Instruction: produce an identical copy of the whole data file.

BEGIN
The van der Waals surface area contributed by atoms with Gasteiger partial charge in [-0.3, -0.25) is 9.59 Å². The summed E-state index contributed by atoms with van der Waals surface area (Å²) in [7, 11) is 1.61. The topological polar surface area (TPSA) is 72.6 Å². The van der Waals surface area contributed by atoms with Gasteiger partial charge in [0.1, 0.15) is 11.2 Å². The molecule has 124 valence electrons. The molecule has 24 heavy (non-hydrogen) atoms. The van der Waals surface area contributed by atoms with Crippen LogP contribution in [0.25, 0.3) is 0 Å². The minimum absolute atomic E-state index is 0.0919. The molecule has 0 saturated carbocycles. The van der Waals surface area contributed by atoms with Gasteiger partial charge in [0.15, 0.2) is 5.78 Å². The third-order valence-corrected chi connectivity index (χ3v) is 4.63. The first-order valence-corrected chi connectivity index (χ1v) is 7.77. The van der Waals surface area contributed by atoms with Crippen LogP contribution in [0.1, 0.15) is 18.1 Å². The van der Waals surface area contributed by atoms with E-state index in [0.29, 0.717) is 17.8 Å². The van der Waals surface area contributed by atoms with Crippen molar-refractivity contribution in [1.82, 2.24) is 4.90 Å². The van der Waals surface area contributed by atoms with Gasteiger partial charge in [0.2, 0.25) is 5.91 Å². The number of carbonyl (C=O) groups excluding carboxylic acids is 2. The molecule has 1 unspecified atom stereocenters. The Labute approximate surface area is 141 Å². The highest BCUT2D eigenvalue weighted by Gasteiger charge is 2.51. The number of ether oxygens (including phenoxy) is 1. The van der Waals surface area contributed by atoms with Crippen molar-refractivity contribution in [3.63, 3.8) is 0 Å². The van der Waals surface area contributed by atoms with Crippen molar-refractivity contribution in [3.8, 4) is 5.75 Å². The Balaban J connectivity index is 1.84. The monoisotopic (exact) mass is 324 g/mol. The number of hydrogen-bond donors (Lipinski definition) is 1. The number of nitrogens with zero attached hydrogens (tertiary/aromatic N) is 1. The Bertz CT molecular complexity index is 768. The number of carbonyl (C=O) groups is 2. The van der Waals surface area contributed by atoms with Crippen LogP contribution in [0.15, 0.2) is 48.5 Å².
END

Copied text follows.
The van der Waals surface area contributed by atoms with Gasteiger partial charge in [-0.3, -0.25) is 9.59 Å². The summed E-state index contributed by atoms with van der Waals surface area (Å²) in [7, 11) is 1.61. The topological polar surface area (TPSA) is 72.6 Å². The van der Waals surface area contributed by atoms with Gasteiger partial charge in [0.1, 0.15) is 11.2 Å². The molecule has 124 valence electrons. The molecule has 24 heavy (non-hydrogen) atoms. The van der Waals surface area contributed by atoms with Crippen LogP contribution in [0.25, 0.3) is 0 Å². The minimum absolute atomic E-state index is 0.0919. The molecule has 0 saturated carbocycles. The van der Waals surface area contributed by atoms with Gasteiger partial charge in [0.15, 0.2) is 5.78 Å². The third-order valence-corrected chi connectivity index (χ3v) is 4.63. The first-order valence-corrected chi connectivity index (χ1v) is 7.77. The van der Waals surface area contributed by atoms with Crippen LogP contribution in [0.1, 0.15) is 18.1 Å². The van der Waals surface area contributed by atoms with E-state index in [0.29, 0.717) is 17.8 Å². The van der Waals surface area contributed by atoms with Crippen molar-refractivity contribution in [1.82, 2.24) is 4.90 Å². The van der Waals surface area contributed by atoms with Gasteiger partial charge in [0.2, 0.25) is 5.91 Å². The number of carbonyl (C=O) groups excluding carboxylic acids is 2. The molecule has 1 unspecified atom stereocenters. The Labute approximate surface area is 141 Å². The highest BCUT2D eigenvalue weighted by Gasteiger charge is 2.51. The number of ether oxygens (including phenoxy) is 1. The van der Waals surface area contributed by atoms with Crippen molar-refractivity contribution in [3.63, 3.8) is 0 Å². The van der Waals surface area contributed by atoms with Crippen molar-refractivity contribution in [3.8, 4) is 5.75 Å². The Balaban J connectivity index is 1.84. The monoisotopic (exact) mass is 324 g/mol. The number of hydrogen-bond donors (Lipinski definition) is 1. The number of nitrogens with zero attached hydrogens (tertiary/aromatic N) is 1. The Bertz CT molecular complexity index is 768. The number of carbonyl (C=O) groups is 2. The van der Waals surface area contributed by atoms with Crippen LogP contribution in [0.15, 0.2) is 48.5 Å².